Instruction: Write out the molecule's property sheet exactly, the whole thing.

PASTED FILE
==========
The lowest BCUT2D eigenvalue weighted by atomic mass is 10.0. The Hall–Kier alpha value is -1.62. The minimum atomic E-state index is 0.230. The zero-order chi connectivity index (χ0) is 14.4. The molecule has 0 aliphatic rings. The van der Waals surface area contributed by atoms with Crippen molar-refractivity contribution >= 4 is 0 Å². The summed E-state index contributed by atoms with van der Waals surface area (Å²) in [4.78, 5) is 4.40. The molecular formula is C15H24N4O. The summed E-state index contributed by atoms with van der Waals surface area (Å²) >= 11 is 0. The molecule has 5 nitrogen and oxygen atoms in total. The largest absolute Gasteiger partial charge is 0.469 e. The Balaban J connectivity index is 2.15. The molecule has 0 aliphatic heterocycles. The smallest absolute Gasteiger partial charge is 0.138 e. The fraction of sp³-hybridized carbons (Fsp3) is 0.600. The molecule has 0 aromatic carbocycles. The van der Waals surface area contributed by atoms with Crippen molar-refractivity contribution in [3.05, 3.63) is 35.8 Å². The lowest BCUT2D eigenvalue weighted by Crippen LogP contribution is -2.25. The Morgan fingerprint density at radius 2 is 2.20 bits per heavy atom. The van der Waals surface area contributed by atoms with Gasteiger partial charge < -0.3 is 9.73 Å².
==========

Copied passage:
The lowest BCUT2D eigenvalue weighted by atomic mass is 10.0. The Hall–Kier alpha value is -1.62. The minimum atomic E-state index is 0.230. The zero-order chi connectivity index (χ0) is 14.4. The molecule has 0 aliphatic rings. The van der Waals surface area contributed by atoms with Crippen molar-refractivity contribution >= 4 is 0 Å². The summed E-state index contributed by atoms with van der Waals surface area (Å²) in [4.78, 5) is 4.40. The molecular formula is C15H24N4O. The summed E-state index contributed by atoms with van der Waals surface area (Å²) >= 11 is 0. The molecule has 5 nitrogen and oxygen atoms in total. The largest absolute Gasteiger partial charge is 0.469 e. The Balaban J connectivity index is 2.15. The molecule has 0 aliphatic heterocycles. The smallest absolute Gasteiger partial charge is 0.138 e. The fraction of sp³-hybridized carbons (Fsp3) is 0.600. The molecule has 0 aromatic carbocycles. The van der Waals surface area contributed by atoms with Crippen molar-refractivity contribution in [3.05, 3.63) is 35.8 Å². The lowest BCUT2D eigenvalue weighted by Crippen LogP contribution is -2.25. The Morgan fingerprint density at radius 2 is 2.20 bits per heavy atom. The van der Waals surface area contributed by atoms with Gasteiger partial charge < -0.3 is 9.73 Å².